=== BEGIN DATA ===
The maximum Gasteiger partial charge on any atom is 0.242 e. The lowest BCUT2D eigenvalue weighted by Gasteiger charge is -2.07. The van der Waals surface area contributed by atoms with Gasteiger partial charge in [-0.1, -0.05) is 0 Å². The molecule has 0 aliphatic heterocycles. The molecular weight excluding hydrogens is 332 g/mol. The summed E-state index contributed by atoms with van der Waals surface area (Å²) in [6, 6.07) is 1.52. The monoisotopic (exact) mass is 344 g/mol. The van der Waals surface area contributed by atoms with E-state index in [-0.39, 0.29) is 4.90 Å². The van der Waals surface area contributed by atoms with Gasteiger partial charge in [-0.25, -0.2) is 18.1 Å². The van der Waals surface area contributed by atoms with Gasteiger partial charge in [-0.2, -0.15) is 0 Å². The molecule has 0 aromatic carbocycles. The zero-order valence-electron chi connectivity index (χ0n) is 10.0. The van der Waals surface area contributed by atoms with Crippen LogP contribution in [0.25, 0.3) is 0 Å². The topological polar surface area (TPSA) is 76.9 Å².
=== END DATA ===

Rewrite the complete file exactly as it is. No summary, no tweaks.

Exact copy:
The maximum Gasteiger partial charge on any atom is 0.242 e. The lowest BCUT2D eigenvalue weighted by Gasteiger charge is -2.07. The van der Waals surface area contributed by atoms with Gasteiger partial charge in [-0.1, -0.05) is 0 Å². The molecule has 0 aliphatic heterocycles. The molecular weight excluding hydrogens is 332 g/mol. The summed E-state index contributed by atoms with van der Waals surface area (Å²) in [6, 6.07) is 1.52. The monoisotopic (exact) mass is 344 g/mol. The van der Waals surface area contributed by atoms with E-state index in [-0.39, 0.29) is 4.90 Å². The van der Waals surface area contributed by atoms with Gasteiger partial charge in [-0.25, -0.2) is 18.1 Å². The van der Waals surface area contributed by atoms with Gasteiger partial charge in [-0.2, -0.15) is 0 Å². The molecule has 0 aromatic carbocycles. The zero-order valence-electron chi connectivity index (χ0n) is 10.0. The van der Waals surface area contributed by atoms with Crippen LogP contribution in [0.25, 0.3) is 0 Å². The topological polar surface area (TPSA) is 76.9 Å².